Nature of the Machine-Problem.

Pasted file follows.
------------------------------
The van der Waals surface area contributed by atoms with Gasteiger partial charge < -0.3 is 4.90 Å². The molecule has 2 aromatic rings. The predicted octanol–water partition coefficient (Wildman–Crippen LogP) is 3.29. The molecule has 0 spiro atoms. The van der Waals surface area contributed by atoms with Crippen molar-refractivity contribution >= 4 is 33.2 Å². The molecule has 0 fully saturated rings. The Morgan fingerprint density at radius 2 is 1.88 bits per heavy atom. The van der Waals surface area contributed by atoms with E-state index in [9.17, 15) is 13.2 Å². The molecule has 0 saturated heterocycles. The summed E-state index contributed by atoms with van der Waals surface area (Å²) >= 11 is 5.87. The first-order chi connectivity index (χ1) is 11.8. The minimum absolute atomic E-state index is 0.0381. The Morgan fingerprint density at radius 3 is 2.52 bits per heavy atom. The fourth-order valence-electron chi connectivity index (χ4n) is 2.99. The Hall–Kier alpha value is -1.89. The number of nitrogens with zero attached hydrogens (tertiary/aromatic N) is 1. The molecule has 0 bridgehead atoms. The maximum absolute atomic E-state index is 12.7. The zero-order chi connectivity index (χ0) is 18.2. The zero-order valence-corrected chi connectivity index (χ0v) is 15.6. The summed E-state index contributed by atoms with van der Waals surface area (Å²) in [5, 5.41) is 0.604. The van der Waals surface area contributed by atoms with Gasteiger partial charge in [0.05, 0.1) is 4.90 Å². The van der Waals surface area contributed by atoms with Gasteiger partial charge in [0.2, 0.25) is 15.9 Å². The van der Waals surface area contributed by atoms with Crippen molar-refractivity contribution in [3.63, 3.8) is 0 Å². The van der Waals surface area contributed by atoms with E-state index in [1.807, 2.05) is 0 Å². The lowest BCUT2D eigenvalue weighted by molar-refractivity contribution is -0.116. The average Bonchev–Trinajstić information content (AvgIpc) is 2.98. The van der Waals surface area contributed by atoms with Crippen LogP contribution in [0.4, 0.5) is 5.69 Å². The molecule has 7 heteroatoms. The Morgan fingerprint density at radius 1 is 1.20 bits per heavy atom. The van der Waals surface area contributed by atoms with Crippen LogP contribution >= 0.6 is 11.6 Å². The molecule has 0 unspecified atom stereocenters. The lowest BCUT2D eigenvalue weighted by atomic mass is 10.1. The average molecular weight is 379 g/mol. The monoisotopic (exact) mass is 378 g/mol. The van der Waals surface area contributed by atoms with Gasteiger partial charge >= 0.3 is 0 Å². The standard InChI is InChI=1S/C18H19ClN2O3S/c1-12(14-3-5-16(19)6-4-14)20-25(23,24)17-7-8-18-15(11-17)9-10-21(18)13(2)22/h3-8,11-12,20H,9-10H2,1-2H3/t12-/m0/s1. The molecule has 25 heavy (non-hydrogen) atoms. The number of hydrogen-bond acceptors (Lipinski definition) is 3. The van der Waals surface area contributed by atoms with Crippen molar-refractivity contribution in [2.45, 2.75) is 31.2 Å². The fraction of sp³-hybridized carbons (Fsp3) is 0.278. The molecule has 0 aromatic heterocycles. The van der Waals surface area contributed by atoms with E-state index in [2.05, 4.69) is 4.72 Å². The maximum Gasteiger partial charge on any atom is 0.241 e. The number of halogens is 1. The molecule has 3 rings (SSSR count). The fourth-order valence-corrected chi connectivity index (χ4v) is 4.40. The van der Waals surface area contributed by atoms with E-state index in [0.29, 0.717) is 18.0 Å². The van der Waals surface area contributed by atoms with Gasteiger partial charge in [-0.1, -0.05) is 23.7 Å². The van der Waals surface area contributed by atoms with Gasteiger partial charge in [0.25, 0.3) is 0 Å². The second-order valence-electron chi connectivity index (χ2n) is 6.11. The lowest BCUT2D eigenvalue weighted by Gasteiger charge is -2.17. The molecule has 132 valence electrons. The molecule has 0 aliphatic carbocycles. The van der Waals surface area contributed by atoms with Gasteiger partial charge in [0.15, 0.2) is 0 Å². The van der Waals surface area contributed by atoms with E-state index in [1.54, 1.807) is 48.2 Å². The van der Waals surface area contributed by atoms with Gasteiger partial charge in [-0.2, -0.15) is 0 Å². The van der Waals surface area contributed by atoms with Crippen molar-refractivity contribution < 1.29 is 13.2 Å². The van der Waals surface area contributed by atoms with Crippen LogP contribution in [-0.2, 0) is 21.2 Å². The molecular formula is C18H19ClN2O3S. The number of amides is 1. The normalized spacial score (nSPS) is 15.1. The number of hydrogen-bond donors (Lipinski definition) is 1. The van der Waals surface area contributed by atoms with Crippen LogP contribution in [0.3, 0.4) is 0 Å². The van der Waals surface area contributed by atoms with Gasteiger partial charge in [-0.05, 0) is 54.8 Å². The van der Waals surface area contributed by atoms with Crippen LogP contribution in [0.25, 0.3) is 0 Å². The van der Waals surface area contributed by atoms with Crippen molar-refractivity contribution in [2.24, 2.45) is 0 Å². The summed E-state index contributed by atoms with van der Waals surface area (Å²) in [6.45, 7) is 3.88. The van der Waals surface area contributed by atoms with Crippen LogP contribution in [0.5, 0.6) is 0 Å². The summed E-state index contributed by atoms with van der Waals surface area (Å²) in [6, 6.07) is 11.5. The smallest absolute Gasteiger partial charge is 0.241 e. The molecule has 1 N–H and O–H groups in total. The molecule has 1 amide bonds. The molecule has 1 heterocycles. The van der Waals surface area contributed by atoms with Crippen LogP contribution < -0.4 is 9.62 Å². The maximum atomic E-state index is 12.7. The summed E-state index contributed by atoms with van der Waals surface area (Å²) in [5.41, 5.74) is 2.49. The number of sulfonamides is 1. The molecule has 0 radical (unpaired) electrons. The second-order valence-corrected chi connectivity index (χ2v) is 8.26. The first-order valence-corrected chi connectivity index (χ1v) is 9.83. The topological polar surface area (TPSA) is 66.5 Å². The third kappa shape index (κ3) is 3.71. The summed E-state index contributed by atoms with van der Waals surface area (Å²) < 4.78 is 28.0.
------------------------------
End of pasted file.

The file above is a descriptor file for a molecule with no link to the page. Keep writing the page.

While in appearance a machine differs greatly from any of the force- or motion-distributors of nature, yet for the theoretical or pure mechanician no such difference exists,—or rather it completely disappears on analysis, so that to him the problems of machinery fall into the same class as those of the mechanical phenomena of nature. He sees in both forces and motions existing, and subject to the same great laws which, developed in their most general form, govern and must govern every single case. In pure Mechanics machines are now treated only as illustrations; they no longer receive their complete development as they did when many of their problems were still new and strange, and apparently stood opposed to those of Mechanics. This present subdivision is quite correct, so far as the question is one of scientific comprehension only. As, however, the actual machinery itself, deriving its existence from various sources, and having its own characteristic features and methods of classification and treatment, forms a quite distinct and special subject, a separation of its scientific mechanical problems from those of Mechanics in general is possible, and indeed has already been made.